Keywords: Development Aid, Education, Health, Dynamic Panel Data Model
    JEL: F35 I15 I25
    Date: 2012
  4. By: Ramani, Shyama V. (UNU-MERIT/MGSoG); Frühauf, Timothée (Johns Hopkins Bloomberg School of Public Health); Dutta, Arijita (Department of Economics, University of Calcutta); Meijers, Huub (UNU-MERIT/MGSoG, and School of Business and Economics, Maastricht University)
    Abstract: In developing countries, including India, diarrhoea is a leading killer throughout the age pyramid. However, most of the medical literature on the determinants of diarrhoea focuses only on young children or the elderly, with health policy mainly targeting the former. Thus, the present article attempts to contribute to a better understanding of the determinants of diarrhoea in adolescents - the understudied population. The paper develops a model using the medical literature, refines it to fit an Indian village context and tests the hypotheses identified through administering a questionnaire to 114 adolescents in an Indian village school. Results confirm the well known importance of household sanitation. In addition, the contribution of the present study is to assert that access to school toilets and usage of school toilets are also crucial. Furthermore, usage of toilets at school varies as a function of gender and the existence of a toilet in the student's household. Finally, the installation of toilets in schools is not enough, sustainable financial models must be found to maintain toilets and induce students to use them.
    Keywords: diarrhoea, adolescents, India, sanitation, school
    JEL: I15 I25 O29
    Date: 2012
  5. By: Fasih, Tazeen; Kingdon, Geeta; Patrinos, Harry Anthony; Sakellariou, Chris; Soderbom, Mans
    Abstract: Since the development of human capital theory, countless estimates of the economic benefits of investing in education for the individual have been published. While it is a universal fact that in all countries of the world the more education one has the higher his or her earnings, it is nevertheless important to know the empirical returns to schooling. However, simply knowing average returns is not useful in a world of heterogeneity. This paper finds increasing returns going from the lower to the higher end of the earnings distribution, but with some important differences across regions. The returns increase by quantile for Latin America. The returns decrease by quantile for most East Asian countries, producing an overall equalizing effect. India and Pakistan demonstrate opposite results. In Ghana, the returns across the distribution are flat, while for Kenya and Tanzania education is dis-equalizing.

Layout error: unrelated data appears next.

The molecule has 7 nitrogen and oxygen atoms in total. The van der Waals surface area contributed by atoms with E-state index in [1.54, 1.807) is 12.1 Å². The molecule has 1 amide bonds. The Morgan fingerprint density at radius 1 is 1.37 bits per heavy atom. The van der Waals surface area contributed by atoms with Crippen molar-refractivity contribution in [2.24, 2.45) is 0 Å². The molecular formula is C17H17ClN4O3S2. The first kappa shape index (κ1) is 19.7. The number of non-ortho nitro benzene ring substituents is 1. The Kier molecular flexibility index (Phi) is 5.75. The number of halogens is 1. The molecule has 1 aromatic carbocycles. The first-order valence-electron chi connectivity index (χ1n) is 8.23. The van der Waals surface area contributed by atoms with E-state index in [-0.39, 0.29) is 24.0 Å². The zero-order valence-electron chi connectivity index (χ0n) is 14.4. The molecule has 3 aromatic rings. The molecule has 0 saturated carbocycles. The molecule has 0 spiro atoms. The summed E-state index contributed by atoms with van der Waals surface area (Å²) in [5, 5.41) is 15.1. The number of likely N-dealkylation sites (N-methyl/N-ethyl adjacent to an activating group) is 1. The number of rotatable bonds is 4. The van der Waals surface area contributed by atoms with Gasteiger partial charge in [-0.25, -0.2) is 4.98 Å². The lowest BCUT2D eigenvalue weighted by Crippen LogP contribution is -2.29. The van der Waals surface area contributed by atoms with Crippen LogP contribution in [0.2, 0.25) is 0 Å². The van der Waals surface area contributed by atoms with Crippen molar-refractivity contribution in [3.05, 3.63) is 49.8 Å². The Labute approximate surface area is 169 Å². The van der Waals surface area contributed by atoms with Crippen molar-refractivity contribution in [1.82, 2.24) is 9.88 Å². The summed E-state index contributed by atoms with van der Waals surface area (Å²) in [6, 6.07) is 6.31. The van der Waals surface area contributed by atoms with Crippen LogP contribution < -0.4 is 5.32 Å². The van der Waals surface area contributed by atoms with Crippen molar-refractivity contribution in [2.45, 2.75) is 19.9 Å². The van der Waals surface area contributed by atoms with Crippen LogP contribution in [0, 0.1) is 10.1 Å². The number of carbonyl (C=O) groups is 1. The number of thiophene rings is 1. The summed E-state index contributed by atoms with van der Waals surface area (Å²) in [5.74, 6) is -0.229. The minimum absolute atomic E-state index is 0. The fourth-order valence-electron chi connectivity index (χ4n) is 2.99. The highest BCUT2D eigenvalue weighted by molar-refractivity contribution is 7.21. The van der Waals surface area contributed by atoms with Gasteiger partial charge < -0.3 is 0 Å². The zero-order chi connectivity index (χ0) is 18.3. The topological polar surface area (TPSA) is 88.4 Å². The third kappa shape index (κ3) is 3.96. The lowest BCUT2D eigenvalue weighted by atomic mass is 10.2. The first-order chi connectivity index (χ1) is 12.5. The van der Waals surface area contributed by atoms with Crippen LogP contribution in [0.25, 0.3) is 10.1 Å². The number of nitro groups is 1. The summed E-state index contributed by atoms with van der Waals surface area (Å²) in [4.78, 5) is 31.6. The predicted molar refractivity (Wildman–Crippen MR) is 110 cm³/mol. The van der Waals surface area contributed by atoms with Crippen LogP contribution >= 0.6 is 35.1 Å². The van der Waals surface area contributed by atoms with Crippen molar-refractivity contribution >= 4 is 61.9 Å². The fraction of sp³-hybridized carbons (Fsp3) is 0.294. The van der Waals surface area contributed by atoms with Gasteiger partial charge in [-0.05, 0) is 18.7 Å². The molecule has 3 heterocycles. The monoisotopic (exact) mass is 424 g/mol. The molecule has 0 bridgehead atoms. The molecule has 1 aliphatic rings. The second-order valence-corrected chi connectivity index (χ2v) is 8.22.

Keywords: Education For All,Access&Equity in Basic Education,Primary Education,Teaching and Learning,Debt Markets
    Date: 2012–08–01
  6. By: Bell, Clive; van Dillen, Susanne
    Abstract: This paper analyzes the effects of all-weather rural roads on households'net output prices, education and health in a poor, drought-prone region of India. Of 30 villages originally surveyed in 2001-02, when two had such roads, a further nine received them between January 2007 and December 2009 under the program Pradhan Mantri Gram Sadak Yojana. Cross-section comparisons involving all villages and'before and after'comparisons in the nine yielded these findings: (i) net output prices were 5 per cent or more higher; (ii) substantially fewer days of schooling were lost due to bad weather, largely because teachers had fewer absences; (iii) the acutely sick received more timely treatment and were more likely to be treated in a hospital than in the nearest primary health clinic; and (iv) the respondents ranked the resulting benefits in the domains of health and education at least as highly as the'commercial'ones.
    Keywords: Transport Economics Policy&Planning,Health Monitoring&Evaluation,Social Accountability,Housing&Human Habitats,Disease Control&Prevention
    Date: 2012–08–01
  7. By: Bashir, Sajitha; Luque, Javier
    Abstract: This paper analyzes the evolution in socio-economic and ethnic disparities in tertiary education attainment, participation, and completion and labor market outcomes in the six countries of Central America. There is evidence of differential progress, with Costa Rica, a middle-income country, and Nicaragua, a low-income country, having improved participation of low-income students in tertiary education, while this continues to be negligible in Guatemala, El Salvador, and Honduras. Wide differentials in salaries linked to socio-economic background can signal differences in the quality of tertiary education or prior educational experiences. The analysis distinguishes between long-term and short-term constraints and the key transitions in the education cycle that impede access to tertiary education. The main obstacle to accessing tertiary education for poor students is the failure to either start or complete secondary education, suggesting different priorities for different countries in addressing long-term constraints. However, problems also arise within tertiary education, as in all countries the average tertiary education completion rate is below 50 percent, with even lower rates for students from low-income families and indigenous backgrounds. The paper uses an OECD framework for public policies for promoting equity in tertiary education to assess policies in Central American countries and concludes that many of them currently lack the policies, instruments, and institutional mechanisms to promote greater equity in tertiary education. The paper highlights how valuable insights can be obtained from analysis of household survey data in the absence of comprehensive data on tertiary education which is typical of many developing countries.
    Keywords: Access&Equity in Basic Education,Tertiary Education,Teaching and Learning,Gender and Education,Education For All
    Date: 2012–08–01
  8. By: Bell, Clive